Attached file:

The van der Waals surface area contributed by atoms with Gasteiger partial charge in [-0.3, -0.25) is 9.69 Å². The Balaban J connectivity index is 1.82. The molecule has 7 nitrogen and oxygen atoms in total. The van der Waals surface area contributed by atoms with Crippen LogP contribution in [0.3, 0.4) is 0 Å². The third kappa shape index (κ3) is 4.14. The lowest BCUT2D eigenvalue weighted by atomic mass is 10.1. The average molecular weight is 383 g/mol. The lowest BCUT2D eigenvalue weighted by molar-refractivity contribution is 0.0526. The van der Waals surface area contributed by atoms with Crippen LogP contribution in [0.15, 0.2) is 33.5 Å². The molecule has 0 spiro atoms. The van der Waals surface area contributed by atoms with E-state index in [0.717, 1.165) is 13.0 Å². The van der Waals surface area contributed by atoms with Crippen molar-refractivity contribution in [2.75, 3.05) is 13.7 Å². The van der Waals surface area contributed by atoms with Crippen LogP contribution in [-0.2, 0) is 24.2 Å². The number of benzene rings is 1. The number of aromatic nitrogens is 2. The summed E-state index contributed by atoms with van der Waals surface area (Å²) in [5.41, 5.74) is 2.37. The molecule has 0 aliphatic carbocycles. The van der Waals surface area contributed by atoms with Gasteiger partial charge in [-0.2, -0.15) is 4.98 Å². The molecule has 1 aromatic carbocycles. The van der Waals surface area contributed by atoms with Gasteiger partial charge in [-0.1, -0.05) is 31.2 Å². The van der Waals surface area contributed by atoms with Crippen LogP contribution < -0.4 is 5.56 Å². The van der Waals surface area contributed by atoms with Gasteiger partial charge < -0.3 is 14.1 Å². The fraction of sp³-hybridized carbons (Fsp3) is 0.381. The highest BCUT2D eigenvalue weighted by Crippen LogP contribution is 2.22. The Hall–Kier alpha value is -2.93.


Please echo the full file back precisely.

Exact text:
The van der Waals surface area contributed by atoms with Gasteiger partial charge in [-0.3, -0.25) is 9.69 Å². The Balaban J connectivity index is 1.82. The molecule has 7 nitrogen and oxygen atoms in total. The van der Waals surface area contributed by atoms with Crippen LogP contribution in [0.3, 0.4) is 0 Å². The third kappa shape index (κ3) is 4.14. The lowest BCUT2D eigenvalue weighted by atomic mass is 10.1. The average molecular weight is 383 g/mol. The lowest BCUT2D eigenvalue weighted by molar-refractivity contribution is 0.0526. The van der Waals surface area contributed by atoms with Crippen LogP contribution in [0.15, 0.2) is 33.5 Å². The molecule has 0 spiro atoms. The van der Waals surface area contributed by atoms with E-state index in [0.717, 1.165) is 13.0 Å². The van der Waals surface area contributed by atoms with Crippen molar-refractivity contribution in [2.75, 3.05) is 13.7 Å². The van der Waals surface area contributed by atoms with Crippen LogP contribution in [-0.2, 0) is 24.2 Å². The number of benzene rings is 1. The number of aromatic nitrogens is 2. The summed E-state index contributed by atoms with van der Waals surface area (Å²) in [5.41, 5.74) is 2.37. The molecule has 0 aliphatic carbocycles. The van der Waals surface area contributed by atoms with Gasteiger partial charge in [-0.2, -0.15) is 4.98 Å². The molecule has 1 aromatic carbocycles. The van der Waals surface area contributed by atoms with Gasteiger partial charge in [-0.1, -0.05) is 31.2 Å². The van der Waals surface area contributed by atoms with Crippen LogP contribution < -0.4 is 5.56 Å². The van der Waals surface area contributed by atoms with Gasteiger partial charge < -0.3 is 14.1 Å². The fraction of sp³-hybridized carbons (Fsp3) is 0.381. The highest BCUT2D eigenvalue weighted by Crippen LogP contribution is 2.22. The Hall–Kier alpha value is -2.93.